French astronaut Thomas Peske photographed a very rare event from aboard the ISS. A glow that resembled a gigantic arc flash appeared in the cloudless sky. Therefore, there was no thunderstorm.
The photo, which was taken by slow motion, shows a blue flash, similar to the explosion of an atomic bomb but this mysterious blue light did not hurt anyone. Most people would never have seen it if it weren’t for this photo, Sciencealert reports.
UFO? It is not excluded but most likely the astronaut captured an equally mysterious object from among those whose existence became known only at the end of the last century. Elves, tigers, blue jets, giant jets, dwarves, sprites – such semi-mystical names were given to them by scientists and are ranked among the atmospheric optical phenomena (transient luminous events).
They vaguely resemble lightning. They appear where there are no thunderclouds at all – at altitudes from 50 to 100 kilometers, indicating the existence of a certain electromagnetic “life” above.
Previously, pilots regularly reported on these sprites from near space. But as Peske rightly recalled, scientists did not believe them and equated eyewitness accounts with UFO reports. Therefore, their outbreaks were considered unidentified for a long time.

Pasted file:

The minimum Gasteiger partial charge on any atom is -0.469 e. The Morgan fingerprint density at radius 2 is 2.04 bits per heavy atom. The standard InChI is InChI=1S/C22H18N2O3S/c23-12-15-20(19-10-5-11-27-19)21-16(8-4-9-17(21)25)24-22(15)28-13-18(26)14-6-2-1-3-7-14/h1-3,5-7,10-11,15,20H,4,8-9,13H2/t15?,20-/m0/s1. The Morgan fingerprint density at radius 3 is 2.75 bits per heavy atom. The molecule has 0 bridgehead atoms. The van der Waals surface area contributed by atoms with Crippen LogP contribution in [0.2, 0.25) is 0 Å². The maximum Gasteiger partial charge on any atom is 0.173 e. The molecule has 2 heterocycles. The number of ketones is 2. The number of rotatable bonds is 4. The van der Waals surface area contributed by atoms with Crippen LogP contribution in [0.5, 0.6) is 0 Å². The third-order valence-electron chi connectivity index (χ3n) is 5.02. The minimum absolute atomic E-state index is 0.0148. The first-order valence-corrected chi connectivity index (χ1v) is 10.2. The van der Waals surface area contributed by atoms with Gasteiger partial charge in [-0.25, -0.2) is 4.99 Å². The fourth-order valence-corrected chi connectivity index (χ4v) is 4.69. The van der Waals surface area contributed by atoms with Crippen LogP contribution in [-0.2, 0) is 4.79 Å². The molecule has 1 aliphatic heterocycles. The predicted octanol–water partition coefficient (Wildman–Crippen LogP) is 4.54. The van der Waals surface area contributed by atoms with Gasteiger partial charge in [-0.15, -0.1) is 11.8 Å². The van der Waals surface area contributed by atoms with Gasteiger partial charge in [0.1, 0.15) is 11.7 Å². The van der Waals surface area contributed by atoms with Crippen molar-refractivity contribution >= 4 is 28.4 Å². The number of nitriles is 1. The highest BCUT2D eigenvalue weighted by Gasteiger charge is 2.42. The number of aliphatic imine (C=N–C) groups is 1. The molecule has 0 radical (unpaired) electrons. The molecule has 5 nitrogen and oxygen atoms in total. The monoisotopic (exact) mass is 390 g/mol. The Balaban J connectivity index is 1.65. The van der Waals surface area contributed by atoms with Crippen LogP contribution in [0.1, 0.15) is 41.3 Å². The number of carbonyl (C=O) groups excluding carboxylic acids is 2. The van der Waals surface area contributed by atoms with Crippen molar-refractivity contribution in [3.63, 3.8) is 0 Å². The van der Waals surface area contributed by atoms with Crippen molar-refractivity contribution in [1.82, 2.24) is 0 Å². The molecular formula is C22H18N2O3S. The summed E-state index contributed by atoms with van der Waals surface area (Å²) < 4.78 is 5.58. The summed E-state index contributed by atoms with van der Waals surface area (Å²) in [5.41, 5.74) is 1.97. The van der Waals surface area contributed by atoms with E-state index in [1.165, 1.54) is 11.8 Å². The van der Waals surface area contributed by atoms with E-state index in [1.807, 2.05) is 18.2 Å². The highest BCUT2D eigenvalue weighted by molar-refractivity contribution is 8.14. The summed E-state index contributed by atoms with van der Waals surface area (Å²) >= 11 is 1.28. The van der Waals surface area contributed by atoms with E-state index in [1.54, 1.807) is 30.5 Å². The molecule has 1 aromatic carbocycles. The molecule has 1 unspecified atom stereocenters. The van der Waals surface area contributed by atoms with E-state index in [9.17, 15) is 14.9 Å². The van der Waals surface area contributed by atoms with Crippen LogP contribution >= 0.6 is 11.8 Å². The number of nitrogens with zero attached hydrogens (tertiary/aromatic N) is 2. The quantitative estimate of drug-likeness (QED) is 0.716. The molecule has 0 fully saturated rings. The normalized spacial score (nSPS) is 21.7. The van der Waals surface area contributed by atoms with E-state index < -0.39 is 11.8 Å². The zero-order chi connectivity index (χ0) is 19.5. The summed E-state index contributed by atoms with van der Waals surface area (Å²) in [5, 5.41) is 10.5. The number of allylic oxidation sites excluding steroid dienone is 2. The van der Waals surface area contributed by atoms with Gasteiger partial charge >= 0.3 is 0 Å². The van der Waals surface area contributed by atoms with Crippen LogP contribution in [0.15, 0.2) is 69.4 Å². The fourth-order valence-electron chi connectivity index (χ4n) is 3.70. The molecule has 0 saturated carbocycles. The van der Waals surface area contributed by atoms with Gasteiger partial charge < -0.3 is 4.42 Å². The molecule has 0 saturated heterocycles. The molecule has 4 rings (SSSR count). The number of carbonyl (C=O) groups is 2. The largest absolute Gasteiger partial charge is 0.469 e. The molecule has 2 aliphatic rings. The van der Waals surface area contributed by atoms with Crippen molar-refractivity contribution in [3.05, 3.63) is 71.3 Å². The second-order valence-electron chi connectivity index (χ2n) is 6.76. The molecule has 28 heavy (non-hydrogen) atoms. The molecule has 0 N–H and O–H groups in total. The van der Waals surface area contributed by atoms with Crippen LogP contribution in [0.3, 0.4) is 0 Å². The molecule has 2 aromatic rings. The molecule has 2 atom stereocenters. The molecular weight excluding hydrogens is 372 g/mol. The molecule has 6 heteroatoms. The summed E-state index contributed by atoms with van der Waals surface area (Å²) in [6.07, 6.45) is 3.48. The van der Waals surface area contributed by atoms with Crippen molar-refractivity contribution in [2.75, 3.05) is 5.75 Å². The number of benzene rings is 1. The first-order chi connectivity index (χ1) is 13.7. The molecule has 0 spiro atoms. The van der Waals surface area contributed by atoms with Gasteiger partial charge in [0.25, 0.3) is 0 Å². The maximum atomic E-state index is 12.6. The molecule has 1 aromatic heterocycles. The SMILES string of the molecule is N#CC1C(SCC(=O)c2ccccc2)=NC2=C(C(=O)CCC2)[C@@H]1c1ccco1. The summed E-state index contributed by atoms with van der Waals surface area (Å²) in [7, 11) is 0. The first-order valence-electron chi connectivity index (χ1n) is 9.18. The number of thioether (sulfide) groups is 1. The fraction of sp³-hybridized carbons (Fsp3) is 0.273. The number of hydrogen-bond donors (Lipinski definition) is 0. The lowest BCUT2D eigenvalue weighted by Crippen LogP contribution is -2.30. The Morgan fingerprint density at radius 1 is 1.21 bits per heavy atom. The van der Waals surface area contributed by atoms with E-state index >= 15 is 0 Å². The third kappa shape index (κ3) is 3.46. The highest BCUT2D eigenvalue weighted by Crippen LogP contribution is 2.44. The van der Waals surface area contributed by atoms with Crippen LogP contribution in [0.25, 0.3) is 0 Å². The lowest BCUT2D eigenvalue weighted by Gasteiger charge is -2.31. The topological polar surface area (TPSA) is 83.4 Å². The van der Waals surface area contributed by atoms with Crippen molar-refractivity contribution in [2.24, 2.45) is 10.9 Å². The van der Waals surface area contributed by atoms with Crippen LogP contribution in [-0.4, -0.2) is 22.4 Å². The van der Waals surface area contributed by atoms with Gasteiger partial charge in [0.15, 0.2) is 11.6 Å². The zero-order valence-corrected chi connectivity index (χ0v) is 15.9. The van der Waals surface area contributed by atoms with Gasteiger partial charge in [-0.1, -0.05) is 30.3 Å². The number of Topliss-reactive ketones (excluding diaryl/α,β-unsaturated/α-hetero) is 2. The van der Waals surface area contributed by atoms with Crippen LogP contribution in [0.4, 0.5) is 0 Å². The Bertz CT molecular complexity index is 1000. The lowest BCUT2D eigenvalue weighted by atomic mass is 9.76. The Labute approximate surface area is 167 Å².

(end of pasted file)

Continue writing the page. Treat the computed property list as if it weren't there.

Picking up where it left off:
“The most interesting thing about this lightning is that only a few pilots saw the phenomenon a few decades ago, and scientists weren’t sure if the lightning really existed,” Peske wrote in a comment to his photo.
Only at the beginning of this century, scientists were able to obtain images of these mysterious events and make sure that they are not dreamed of. Even though we have learned to distinguish fleeting optical phenomena one from the other from their outward appearance, the nature of these strange occureces has not been fully understood.
In this photo, it seems that Thomas Peske from the ISS managed to photograph a phenomenon called “short-lived glow”, even though the experts have not decided yet. – it looks like lightning, only it hits up in the upper atmosphere.
These short-lived glows are called upper atmospheric lightning or ionospheric lightning. They appear during a thunderstorm, but much higher in the atmosphere.
Below in the atmosphere, ordinary lightning causes “blue jets” of light. If light propagates through a negatively charged upper part of storm clouds before passing through the positive part at the bottom, lightning eventually hits upward, creating a blue glow from molecular nitrogen.
These phenomena are difficult to photograph from Earth, because they are very high in the sky and are constantly covered by storm clouds. In addition, they last milliseconds or just a few seconds.
“It’s best to photograph these phenomena from the ISS, because the station flies over the equator, where there are more thunderstorms,” Peske says.
“This is a very rare phenomenon, and now we can observe these flashes of light aboard the ISS.”